English Literature » Notes » Significance of the title of “Pride and Prejudice”
Pride and Prejudice

Significance of the title of “Pride and Prejudice”

Alternate question: Discuss Significance of the title Pride and Prejudice.

The title of any book or piece of literary work usually conveys the idea of the main theme of the work. One can easily understand what the author will dwell upon in the literary work from the title. For the novel Pride and Prejudice, Jane Austen first selected the title First Impressions. But when she revised it, she gave the current title.

This title Pride and Prejudice is so appropriate that it hardly requires any arguments to justify.

It indicates what the novel is written about. To show its significance we must go through the novel with a critical attitude and then we can explain why she has renamed her novel as Pride and Prejudice.

It is not a novel of stormy passions and high tragedy of emotional life. Needless to add, Jane Austen has never claimed that she is a psychological novelist. Her primary concern is to represent the comedy of domestic life and the personal relation that exists between man and man, man and woman, husband and wife and at least between the classes of the society. In this connection, she has delineated the characters in their interactions when they move and live in the society.

The words ‘Pride’ and ‘Prejudice’ are very significant in the characterization of the novel. The hero and heroine of the novel embody these traits of human character. When Mr. Darcy was first introduced in the novel, he was declared to be, “The proudest, most disagreeable man in the world.” All his actions may be traced to pride. Wickham explains this pride to Elizabeth Bennet as ‘filial pride’. As he belongs to the upper middle class of the society, he bears this pride of being superior to others. This cult of pride he inherited from his father is now dead. This pride is also in the character of his sister, Georgiana, and Wickham calls it “brotherly pride.” He ironically tells that pride has often been his best friend.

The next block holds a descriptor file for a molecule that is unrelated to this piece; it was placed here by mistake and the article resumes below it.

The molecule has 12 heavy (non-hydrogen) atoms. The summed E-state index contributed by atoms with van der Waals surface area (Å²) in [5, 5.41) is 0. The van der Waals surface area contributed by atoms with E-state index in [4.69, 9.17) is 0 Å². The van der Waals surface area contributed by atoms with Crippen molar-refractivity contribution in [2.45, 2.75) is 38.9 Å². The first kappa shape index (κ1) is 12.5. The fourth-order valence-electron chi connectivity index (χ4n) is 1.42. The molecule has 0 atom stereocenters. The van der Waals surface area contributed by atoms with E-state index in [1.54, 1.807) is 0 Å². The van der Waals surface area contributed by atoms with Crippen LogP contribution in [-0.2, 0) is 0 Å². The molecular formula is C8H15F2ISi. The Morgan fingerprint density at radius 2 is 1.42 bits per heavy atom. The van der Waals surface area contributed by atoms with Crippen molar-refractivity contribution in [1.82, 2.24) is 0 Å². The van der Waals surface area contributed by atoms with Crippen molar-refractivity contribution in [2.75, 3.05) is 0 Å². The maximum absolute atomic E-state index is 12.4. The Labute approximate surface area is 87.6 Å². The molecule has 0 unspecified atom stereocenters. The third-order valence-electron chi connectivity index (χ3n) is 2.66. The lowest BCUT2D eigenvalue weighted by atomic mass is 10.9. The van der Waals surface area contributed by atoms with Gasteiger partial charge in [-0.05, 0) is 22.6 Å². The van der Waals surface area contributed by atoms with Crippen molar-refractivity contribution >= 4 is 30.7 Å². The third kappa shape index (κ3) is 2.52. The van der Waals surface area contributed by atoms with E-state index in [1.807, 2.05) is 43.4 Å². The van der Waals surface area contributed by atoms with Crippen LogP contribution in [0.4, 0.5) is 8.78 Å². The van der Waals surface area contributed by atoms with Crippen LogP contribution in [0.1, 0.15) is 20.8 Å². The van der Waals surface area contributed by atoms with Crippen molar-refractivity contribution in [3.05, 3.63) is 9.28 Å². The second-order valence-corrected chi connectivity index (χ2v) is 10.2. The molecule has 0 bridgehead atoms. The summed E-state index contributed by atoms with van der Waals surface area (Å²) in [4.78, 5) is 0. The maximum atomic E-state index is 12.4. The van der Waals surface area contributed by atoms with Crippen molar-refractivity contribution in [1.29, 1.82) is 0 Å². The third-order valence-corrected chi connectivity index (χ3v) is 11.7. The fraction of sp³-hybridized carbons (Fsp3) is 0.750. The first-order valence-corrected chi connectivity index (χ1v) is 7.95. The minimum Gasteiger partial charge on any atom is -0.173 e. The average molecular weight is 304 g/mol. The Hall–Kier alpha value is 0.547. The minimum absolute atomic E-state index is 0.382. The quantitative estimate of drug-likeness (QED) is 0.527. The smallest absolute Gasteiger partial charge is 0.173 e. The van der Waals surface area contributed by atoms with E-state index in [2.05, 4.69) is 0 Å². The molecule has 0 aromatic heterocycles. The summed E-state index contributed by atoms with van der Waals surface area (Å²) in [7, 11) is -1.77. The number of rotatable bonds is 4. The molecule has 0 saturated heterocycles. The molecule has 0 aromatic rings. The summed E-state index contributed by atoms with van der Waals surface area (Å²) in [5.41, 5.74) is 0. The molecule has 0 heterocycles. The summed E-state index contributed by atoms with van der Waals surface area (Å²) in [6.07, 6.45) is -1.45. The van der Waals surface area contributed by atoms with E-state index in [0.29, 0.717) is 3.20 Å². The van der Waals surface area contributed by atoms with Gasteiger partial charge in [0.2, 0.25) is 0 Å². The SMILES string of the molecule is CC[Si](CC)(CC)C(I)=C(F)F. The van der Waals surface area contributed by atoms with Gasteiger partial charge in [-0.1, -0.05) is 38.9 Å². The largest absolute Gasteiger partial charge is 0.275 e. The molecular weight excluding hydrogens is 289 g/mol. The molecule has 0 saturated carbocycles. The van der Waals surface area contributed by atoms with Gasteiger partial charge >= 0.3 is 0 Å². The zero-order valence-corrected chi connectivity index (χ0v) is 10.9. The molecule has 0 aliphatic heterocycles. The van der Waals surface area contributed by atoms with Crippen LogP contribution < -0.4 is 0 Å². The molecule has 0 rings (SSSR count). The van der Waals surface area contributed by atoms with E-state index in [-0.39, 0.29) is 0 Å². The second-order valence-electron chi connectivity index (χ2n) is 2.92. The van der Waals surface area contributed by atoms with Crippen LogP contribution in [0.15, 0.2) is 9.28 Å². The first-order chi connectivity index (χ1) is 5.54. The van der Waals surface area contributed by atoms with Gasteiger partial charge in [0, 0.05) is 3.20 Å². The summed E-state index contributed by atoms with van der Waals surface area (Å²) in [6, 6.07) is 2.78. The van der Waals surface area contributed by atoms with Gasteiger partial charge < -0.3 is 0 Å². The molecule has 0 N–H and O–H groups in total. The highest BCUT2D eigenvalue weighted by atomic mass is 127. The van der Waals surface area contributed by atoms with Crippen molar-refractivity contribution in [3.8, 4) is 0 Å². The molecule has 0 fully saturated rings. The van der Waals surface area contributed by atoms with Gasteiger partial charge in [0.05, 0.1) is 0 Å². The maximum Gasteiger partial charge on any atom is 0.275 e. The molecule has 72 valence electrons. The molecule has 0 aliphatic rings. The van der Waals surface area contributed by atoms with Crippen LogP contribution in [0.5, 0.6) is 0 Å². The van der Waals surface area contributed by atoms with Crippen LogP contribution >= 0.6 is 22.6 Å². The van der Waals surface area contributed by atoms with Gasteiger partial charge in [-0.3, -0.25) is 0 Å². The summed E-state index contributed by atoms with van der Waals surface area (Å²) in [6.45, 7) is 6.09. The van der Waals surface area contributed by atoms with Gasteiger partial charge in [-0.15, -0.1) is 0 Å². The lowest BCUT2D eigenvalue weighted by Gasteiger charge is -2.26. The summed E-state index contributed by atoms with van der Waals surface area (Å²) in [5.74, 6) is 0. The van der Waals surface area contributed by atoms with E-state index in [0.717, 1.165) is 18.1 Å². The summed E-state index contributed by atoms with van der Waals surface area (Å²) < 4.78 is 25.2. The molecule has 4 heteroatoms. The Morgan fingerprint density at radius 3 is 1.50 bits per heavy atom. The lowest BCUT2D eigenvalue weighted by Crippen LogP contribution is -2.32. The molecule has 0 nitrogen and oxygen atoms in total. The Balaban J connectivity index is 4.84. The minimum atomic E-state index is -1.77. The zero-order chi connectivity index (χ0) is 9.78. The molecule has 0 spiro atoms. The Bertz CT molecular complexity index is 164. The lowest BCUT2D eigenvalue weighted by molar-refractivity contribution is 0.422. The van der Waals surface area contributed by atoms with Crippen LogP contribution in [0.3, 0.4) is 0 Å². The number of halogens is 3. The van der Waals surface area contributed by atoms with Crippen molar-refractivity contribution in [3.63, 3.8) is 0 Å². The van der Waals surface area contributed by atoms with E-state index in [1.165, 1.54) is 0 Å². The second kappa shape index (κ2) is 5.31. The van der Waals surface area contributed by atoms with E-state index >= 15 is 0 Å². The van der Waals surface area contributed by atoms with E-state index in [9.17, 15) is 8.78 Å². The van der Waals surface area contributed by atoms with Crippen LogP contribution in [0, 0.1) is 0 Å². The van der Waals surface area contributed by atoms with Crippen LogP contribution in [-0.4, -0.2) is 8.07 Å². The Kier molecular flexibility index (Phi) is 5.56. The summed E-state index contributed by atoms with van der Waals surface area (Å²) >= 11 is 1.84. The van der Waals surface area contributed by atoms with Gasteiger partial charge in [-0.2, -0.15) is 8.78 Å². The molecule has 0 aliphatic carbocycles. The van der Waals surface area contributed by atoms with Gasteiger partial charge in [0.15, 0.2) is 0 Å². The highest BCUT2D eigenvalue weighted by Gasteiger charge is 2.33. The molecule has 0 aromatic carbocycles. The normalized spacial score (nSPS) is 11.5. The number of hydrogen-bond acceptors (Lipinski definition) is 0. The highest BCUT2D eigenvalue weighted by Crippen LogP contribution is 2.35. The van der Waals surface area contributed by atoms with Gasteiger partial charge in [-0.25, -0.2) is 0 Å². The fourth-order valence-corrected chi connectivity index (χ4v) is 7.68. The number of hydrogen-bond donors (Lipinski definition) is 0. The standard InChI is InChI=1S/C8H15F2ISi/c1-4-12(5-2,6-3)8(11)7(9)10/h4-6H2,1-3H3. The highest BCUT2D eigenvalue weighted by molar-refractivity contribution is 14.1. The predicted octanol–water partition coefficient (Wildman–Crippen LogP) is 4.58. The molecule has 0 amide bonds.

Darcy admits it and says that his pride consists in his being ‘selfish’ and ‘overbearing’. He makes a confession to Elizabeth when he contemplates over his past actions that his father had a role in making him proud. In spite of being taught good principle, he was allowed and even encouraged by his father to be ‘selfish’ and ‘overbearing’ to think meanly of all the rest of the world and at least to wish to think meanly of their sense and worth when compared to his own going to propose to Elizabeth, he was not forgetful of his pride. He spoke of tenderness and pride with equal balance. Even his pride makes him blind to the faults of the members of his own class.